What have you read lately that you loved?

Prairie Fires, Caroline Fraser’s Pulitzer Prize-winning biography of Laura Ingalls Wilder and Rose Wilder Lane. I know a lot about Laura Ingalls Wilder, but Fraser was able to frame that material in an entirely new way. She uses Laura as a springboard for a book that’s really about the rise and fall of one of history’s great lies—the idea that a country could give away land and turn a wasteland into a farming paradise. Fraser’s witty and incisive and made me look at a beloved figure in an entirely new way. Her book really embodies the best of nonfiction to me: It was economical and as immersive as a novel, marshaling a massive amount of research into something I couldn’t put down.

In your work as a journalist, you write a lot of articles about women’s history for a variety of markets.  What are some of your recent favorites?

I feel so lucky to get to do this work—and I’m pretty prolific, so this was a hard one! Here are a few I loved working on.

‘Ku Klux Kiddies: The KKK’s Little-Known Youth Movement’ (History): On its face, this isn’t a women’s history story at all. But it’s stitched in. Women and children are essential parts of hate groups and white supremacist movements, and so many of those movements have been constructed around the lie that “undesirable” races threaten the sanctity of white women. This piece allowed me to explore those issues through a surprising lens.

’Sex and the Supermarket’ (JSTOR Daily): I think this was my favorite piece I wrote last year. Our simplistic narratives of mid-century women are just that: simplistic. I knew which academic sources I wanted to use when I wrote this piece, but finding the LIFE Magazine photospreads of put-upon shopping moms really shaped my writing’s direction.

‘The Women’s Suffrage Movement Started with a Tea Party’ (History): We tend to think of the women’s suffrage movement as women with banners or bombs, but I love that its roots are in the domestic conversations of a very unconventional group of women. I find the friendships that underpinned the movement fascinating.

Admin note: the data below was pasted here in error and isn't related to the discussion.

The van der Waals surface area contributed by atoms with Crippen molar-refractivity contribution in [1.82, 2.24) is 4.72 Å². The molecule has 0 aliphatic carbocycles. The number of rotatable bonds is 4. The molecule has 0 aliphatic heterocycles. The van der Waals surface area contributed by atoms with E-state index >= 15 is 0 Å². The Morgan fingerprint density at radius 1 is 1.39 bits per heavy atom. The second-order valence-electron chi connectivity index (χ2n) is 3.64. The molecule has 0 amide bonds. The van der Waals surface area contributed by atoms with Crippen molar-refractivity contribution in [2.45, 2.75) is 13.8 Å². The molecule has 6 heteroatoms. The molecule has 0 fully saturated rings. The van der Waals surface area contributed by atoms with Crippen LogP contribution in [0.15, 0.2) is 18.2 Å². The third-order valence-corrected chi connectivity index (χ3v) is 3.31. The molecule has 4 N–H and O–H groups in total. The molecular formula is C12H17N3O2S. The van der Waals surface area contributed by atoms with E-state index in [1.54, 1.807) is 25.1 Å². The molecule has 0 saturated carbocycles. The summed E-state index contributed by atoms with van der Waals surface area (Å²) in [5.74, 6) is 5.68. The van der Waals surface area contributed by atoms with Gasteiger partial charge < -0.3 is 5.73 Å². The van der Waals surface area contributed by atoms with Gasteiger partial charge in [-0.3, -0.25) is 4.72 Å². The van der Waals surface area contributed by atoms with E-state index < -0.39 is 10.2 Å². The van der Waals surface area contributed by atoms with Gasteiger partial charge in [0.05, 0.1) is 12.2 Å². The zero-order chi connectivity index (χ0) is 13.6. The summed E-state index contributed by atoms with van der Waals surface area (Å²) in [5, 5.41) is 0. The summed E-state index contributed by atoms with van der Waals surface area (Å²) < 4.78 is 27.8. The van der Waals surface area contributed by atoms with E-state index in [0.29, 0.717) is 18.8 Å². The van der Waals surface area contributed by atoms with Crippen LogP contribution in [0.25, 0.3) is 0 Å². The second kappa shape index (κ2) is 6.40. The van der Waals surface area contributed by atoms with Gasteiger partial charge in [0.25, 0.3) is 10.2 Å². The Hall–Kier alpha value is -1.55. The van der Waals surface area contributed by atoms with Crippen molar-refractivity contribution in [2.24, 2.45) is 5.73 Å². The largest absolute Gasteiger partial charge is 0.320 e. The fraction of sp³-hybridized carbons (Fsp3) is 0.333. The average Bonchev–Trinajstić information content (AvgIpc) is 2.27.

’The Lost Dream of a Superhighway to Honor the Confederacy’ (The Atlantic): Some of my favorite work comes from tiny tidbits in the news. When I realized that my hometown, San Diego, once had a plaque announcing it as the terminus of the Jefferson Davis Memorial Highway, it rang a very faint bell. Following that curiosity led me to a massively popular Twitter thread and an in-depth exploration that shows a great example of what happens when women organize—for the wrong reasons.

A question for you:  What was a high point in writing Women Warriors—and a low point? 

The low point? That’s easy. I spent an entire month wrestling with a chapter about female commanders, titled “Breaking the Brass Ceiling.” I started it, threw it out, started over. More than once I talked it through with My Own True Love, which is what I do when something isn’t working. I finally had to admit that there was no shared quality that held the chapter together. I finally had to abandon it. I’m not sure how many words I wrote in total, but the final Scrivener folder labeled “Chapter 5-DEAD” totals 10,600 words—twice as long as the average chapter in the book.  Luckily, some of those words found a home in other chapters.

I don’t think I had a high point that was as high as the low point was low, but there were a lot more of them. If I have to chose one: finding a structure that allowed me to include some stories that were important but didn’t quite fit in my thematic chapters. (I’m looking at you Matilda of Tuscany.)

Interested in learning more about Erin Blakemore and her work?

Check out her website: erinblakemore.com

Follow her on Twitter: @heroinebook

(The month is coming to an end, but it’s not over yet. Come back tomorrow for another Telling Women’s History interview. Next up: Joanna Scutts, author of The Extra Woman: How Marjorie Hillis Led a Generation of Women to Live Alone and Like It.)